It was a time to celebrate 100 years of Wimbledon’s Center Court with the game’s greatest champions – but the most riveting ovation was reserved for a tearful Sue Barker, the outgoing face of BBC tennis coverage†
Barker, who has hosted Wimbledon since 1992, hosted Sunday’s centenary alongside three-time champion John McEnroe when he went off-script to end the celebration by paying tribute to his 66-year-old friend.
“One last word to the public and on behalf of all players, I just want to say that we will be lost without you,” McEnroe told Barker. “After 30 years of beautifully beating this tournament, please give it up for Sue Barker,” he added, as the crowd rose to a prolonged standing ovation. The answer brought Barker to tears. “Thank you so much…that really means the world to me,” she said.
Barker then added that McEnroe would be demoted to Court 17 commentary after he deviated from the script of the ceremony. Barker, former champion of the French Open and number three in the world, announced in June that: this year would be her last Wimbledonand it has so far been plagued by a bout of laryngitis and the potential threat of Covid among the tournament’s broadcasters.
Martina Navratilova, the nine-time Wimbledon champion, was conspicuously absent from the centenary celebrations after testing positive for Covid-19 in the morning. Navratilova sat next to Barker the night before during the BBC’s analysis of the match between Stefanos Tsitsipas and Nick Kyrgios.
A BBC spokesperson told The Telegraph they have “robust Covid procedures” and that their Wimbledon coverage is going “as planned”.
Navratilova was set to attend SW19 on Sunday as a Royal Box guest, alongside an extraordinary roll call from tennis legends including Roger Federer, Billie Jean King, Rod Laver, Rafael Nadal, Bjorn Borg, Chris Evert, Andy Murray, Venus Williams, Novak Djokovic and Margaret Court.
The inclusion of Court, who is the all-time Grand Slam record holder with 24 titles, follows calls in Australia to rename Melbourne’s famed “Margaret Court Arena” for her strong stance on LGBTQ issues and same-sex marriage. Court was respectfully applauded by the Center Court crowd on Sunday.
Navratilova said she was “disappointed” to miss the special occasion she was due to attend with boyfriend JK Rowling.
Federer received the loudest ovation of all former champions and told fans he still plans to return as a player after missing this year’s tournament with a knee injury.
“I hope I can come back one more time,” said Federer, who only reached the final in 2019 but will turn 41 next month.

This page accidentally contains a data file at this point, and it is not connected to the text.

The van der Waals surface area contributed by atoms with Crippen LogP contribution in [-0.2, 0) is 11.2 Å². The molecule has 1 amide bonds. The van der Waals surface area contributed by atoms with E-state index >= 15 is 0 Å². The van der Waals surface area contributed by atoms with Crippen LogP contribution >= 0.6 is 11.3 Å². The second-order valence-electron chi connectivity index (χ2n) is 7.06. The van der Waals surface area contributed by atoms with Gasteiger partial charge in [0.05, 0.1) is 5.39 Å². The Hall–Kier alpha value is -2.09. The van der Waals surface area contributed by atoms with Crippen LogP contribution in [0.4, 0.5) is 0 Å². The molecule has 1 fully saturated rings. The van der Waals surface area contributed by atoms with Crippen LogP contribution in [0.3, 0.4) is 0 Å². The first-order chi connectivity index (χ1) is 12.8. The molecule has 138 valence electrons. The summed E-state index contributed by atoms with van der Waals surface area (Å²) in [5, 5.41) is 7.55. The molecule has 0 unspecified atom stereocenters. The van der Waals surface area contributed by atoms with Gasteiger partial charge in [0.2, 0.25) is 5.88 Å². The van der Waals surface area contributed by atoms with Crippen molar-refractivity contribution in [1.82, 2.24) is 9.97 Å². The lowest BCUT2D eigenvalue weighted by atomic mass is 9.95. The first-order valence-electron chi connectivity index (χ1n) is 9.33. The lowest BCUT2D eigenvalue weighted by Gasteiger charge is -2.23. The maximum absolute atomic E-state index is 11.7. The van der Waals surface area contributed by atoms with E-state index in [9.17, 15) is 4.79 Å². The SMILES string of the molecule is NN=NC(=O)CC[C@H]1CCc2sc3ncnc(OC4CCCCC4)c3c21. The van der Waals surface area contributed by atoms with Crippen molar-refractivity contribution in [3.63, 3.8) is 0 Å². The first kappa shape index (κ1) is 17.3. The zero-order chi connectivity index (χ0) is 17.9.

The centenary celebrations also included a surprise performance by Sir Cliff Richard, who serenaded the audience with a rendition of Summer Holiday, and received mixed reactions from onlookers and those watching at home.
The song was a nod to a momentous moment in Wimbledon history, when Richard spontaneously sang the tune from the stands of Center Court during a lengthy rain delay in 1996.
An awkward exchange between McEnroe and Barker followed the performance, in which he teased the broadcaster about her past relationship with the singer.
“Sue, weren’t you dating that guy?” asked McEnroe, to which she replied, “We’re moving on, thanks John.”
As part of the celebration the All England Club had given: Ukrainian refugees housed in the Wandsworth municipality the opportunity to attend the tournament for free, including vouchers for their famous strawberries and cream. Inna Ohrimchuk, 28, said she wanted to take her mind off “everything going on at home”.
Inna Ohrimchuk, 28, said she wanted to take her mind off “everything going on at home” but couldn’t resist “scrolling” her news feed while playing tennis.
“It’s like watching the tournament, but watching the news at the same time… you try to live a normal life… but at the same time it’s very different at home and that thought stays with you,” she said. †
Elena Fylymonova, 35, told The Telegraph: “I watch every day, even on the Wimbledon courts – I watch tennis and check Telegram. It’s 24/7.
“I’m excited to be here, but at the same time everyone is happy and smiling and it’s sometimes a big contrast to what’s happening at home,” she added.